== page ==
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Do’s and Don’ts After Anesthesia A Quick Guide
Do leave the healthcare facility accompanied
by a responsible adult.
Do remain quietly at home for the
day and rest.
Do arrange for someone to care
for your small children for the day.
Certified Registered Nurse Anesthetists
A Tradition of Quality Care
Certified Registered Nurse Anesthetists (CRNAs) are anesthesia specialists who administer more than 32 million anesthetics to patients in the United States each year. The nurse anesthesia specialty has a history of nearly 150 years. CRNAs represent a commitment to high standards in a demanding field. The educational requirements to become a CRNA are extensive. Prior to applying for admission to a graduate program in nurse anesthesia, a candidate must have a four-year bachelor of science degree in nursing or other appropriate baccalaureate degree, a current license as a registered nurse, and a minimum of one year of acute care nursing experience. The master’s degree nurse anesthesia program itself is 24-36 months, depending on university requirements. CRNAs are board certified, and mandatory continuing education is required for recertification every two years. Nurse anesthetists provide high-quality anesthesia services combined with personal concern for the health and welfare of patients. They are happy to assist you and offer information about what to expect with your anesthesia.
Do take liquids first and slowly
progress to a light meal.
Do call your anesthesia
Don’t drive a car for at least 24 hours.
professional or the Don’t operate facility where you complex equipment were treated if for at least 24 hours. you have any Don’t make any important questions. decisions or sign any legal documents for the day.
Don’t take any medications unless prescribed by or discussed with your physician. Don’t drink alcohol for at least 24 hours.
Communication and cooperation are essential to the anesthesia process. Active participation in your own care helps ensure your safety and comfort.
American Association of Nurse Anesthetists 222 S. Prospect Ave. Park Ridge, IL 60068-4001 (847) 692-7050 www.aana.com
The Patient’s Active Role Assists in Recovery
©2011 American Association of Nurse Anesthetists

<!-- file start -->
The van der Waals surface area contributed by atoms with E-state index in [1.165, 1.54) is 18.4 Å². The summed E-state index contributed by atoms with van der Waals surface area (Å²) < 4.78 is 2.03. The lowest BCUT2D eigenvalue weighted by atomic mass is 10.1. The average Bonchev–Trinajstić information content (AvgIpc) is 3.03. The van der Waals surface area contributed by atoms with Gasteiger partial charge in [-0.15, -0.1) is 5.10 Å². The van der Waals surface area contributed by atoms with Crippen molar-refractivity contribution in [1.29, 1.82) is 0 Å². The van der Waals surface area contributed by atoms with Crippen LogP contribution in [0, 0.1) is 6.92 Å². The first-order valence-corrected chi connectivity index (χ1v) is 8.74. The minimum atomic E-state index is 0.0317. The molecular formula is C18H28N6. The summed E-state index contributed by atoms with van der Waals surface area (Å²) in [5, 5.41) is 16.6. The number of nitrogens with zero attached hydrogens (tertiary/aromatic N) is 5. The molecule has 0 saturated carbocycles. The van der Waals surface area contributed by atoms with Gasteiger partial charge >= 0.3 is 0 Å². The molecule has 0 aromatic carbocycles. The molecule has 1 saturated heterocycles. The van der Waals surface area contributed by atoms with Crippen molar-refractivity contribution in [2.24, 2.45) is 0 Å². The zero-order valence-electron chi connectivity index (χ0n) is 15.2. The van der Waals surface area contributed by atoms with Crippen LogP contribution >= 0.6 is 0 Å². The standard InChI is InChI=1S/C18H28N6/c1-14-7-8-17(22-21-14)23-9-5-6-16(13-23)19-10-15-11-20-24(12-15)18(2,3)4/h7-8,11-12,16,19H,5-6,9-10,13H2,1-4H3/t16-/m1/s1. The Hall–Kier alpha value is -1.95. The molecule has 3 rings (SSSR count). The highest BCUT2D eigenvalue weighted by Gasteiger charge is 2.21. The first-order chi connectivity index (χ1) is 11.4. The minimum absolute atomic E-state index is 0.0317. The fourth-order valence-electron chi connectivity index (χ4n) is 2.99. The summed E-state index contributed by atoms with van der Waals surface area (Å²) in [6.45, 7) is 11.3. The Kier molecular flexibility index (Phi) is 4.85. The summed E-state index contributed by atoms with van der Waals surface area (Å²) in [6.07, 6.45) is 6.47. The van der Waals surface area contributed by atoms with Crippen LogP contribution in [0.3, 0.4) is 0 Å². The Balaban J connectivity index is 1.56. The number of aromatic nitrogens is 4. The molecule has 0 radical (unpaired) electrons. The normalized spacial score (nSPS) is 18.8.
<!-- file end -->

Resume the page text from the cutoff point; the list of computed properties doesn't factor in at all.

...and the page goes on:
These professionals are interested in your welfare and want your care to go as planned. then eat light foods. as well as provide immediate care at home. Don’t drink alcohol for at least 24 hours. This person will ensure that you travel home safely. the anxiety that frequently accompanies important decisions is to be avoided. your anesthesia professional will modify your anesthetic as needed. Such impairment makes driving a car dangerous to you and to others. it is still possible for substances entering your body to interact with the anesthetic. Included are prescription drugs. The process also refers to activities that take place before—and after—an anesthetic is given. The anesthesia drugs that you have been given can remain in your body for up to 24 hours after their administration. Discuss your planned return to work with your physician. This includes hard liquor. or feel your recovery is not progressing to your satisfaction. You are not completely “back to your old self” until the anesthetic has been totally eliminated. All anesthesia care is provided with the highest degree of professionalism. after a day. The most predictable course of action is to leave small children and babies in the care of another responsible individual. Don’ts After Anesthesia Don’t drive a car for at least 24 hours. In the hands of qualified anesthesia professionals such as Certified Registered Nurse Anesthetists (CRNAs). jello. a preoperative interview with your anesthesia professional supplies valuable information that helps determine your care. and wine. Don’t operate complex equipment for at least 24 hours. After anesthesia. Moreover. your reactions and judgment may be impaired. Don’t take any medications unless Do take liquids first and slowly Communication and Cooperation are Necessary After Surgery as Well progress to a light meal. you still do not feel recovered. such as a lawnmower. anesthesia is a safe and effective means of alleviating pain during nearly every type of medical procedure. but to your mental state as well. or sign any legal documents for the day. It is especially important that you don’t forget to make arrangements for someone else to drive you home from the healthcare facility. But anesthesia care is not confined just to surgery. . meaning that an alcoholic drink has the potential to react negatively with the anesthetic in your system. This includes equipment used at home.Anesthesia Means Freedom from Pain During Surgery Each year. millions of people in the United States undergo some form of medical treatment requiring anesthesia. The same logic that applies to driving a car applies to the operation of other equipment. Do remain quietly at home for the day and rest. Do arrange for someone to care Don’t make any important decisions for your small children for the day. The day should be spent resting. Do ’s & Don’ts Do call your anesthesia professional or the facility where you were treated if you have any questions. Even if given instructions to play peacefully and not overtax you. You need rest because you have received anesthesia and because you have undergone a surgical procedure—even one that is considered minor. Open communication and cooperation are essential during the interview. Sensitive and sophisticated equipment monitors every important function of your body. beer. For your nourishment. such as a forklift. you may want to continue your rest for an additional day or two. If you have questions. such as aspirin. plain rice. as well as that which is used on the job. crackers or toast. and over-the-counter medications. prescribed by or discussed with your physician. Continue to cooperate with your care providers after surgery. children sometimes forget such directions or have trouble staying quiet for an entire day. You should continue to have this adult with you for 24 hours after surgery. Heavy foods can be difficult for your system to digest. Do’s After Anesthesia Do leave the healthcare facility accompanied by a responsible adult. If. In response to your body’s reactions. such as sleeping pills or tranquilizers. Before anesthesia. start by taking liquids. thereby increasing the chance for discomfort. The potential for impairment relates not only to physical activities. Alcohol is also considered a drug. call them. and don’t hesitate to ask questions. and yogurt. such as broth or soup. Be sure to check with your anesthesia professional about what medications you can take. Some medications may adversely interact with anesthetic drugs or chemicals remaining in your body. Also during this time.